Gaze direction is a common social cue implying potential interpersonal interaction. However, little is known about the neural processing of social decision making influenced by perceived gaze direction. Here, we employed functional magnetic resonance imaging (fMRI) method to investigate 27 females when they were engaging in an economic exchange game task during which photos of direct or averted eye gaze were shown. We found that, when averted but not direct gaze was presented, prosocial vs. selfish choices were associated with stronger activations in the right superior temporal gyrus (STG) as well as larger functional couplings between right STG and the posterior cingulate cortex (PCC). Moreover, stronger activations in right STG was associated with quicker actions for making prosocial choice accompanied with averted gaze. The findings suggest that, when the cue implying social contact is absent, the processing of understanding others’ intention and the relationship between self and others is more involved for making prosocial than selfish decisions. These findings could advance our understanding of the roles of subtle cues in influencing prosocial decision making, as well as shedding lights on deficient social cue processing and functioning among individuals with autism spectrum disorder (ASD). Copyright © 2018 Sun, Shao, Wang and Lee.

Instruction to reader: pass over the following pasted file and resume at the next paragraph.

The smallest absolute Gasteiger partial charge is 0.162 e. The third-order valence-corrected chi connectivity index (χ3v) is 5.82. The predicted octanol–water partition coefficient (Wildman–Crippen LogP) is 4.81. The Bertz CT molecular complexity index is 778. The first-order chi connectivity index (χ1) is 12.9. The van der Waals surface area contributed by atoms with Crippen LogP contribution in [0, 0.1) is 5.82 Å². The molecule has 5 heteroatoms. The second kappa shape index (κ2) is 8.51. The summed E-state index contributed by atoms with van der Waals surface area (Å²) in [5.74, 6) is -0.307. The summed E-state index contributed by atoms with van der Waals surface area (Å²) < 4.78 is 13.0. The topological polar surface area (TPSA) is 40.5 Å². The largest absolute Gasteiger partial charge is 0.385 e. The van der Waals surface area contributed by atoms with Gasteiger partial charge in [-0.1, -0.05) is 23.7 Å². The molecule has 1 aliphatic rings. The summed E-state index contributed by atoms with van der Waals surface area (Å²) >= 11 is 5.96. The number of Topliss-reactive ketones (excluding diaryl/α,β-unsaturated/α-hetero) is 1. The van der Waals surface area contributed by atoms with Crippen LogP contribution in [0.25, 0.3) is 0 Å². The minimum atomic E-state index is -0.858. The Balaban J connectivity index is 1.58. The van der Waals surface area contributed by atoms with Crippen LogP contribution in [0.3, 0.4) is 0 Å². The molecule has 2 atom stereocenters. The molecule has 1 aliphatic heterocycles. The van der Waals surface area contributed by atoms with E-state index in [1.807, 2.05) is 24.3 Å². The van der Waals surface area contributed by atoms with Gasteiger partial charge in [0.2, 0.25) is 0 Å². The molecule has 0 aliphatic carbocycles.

|Journal||Frontiers in Human Neuroscience|
|Publication status||Published - Feb 2018|
CitationSun, D., Shao, R., Wang, Z., & Lee, T. M. C. (2018). Perceived gaze direction modulates neural processing of prosocial decision making. Frontiers in Human Neuroscience, 12. Retrieved from https://doi.org/10.3389/fnhum.2018.00052
- Social decision making
- Eye gaze
- Superior temporal gyrus
- Posterior cingulate cortex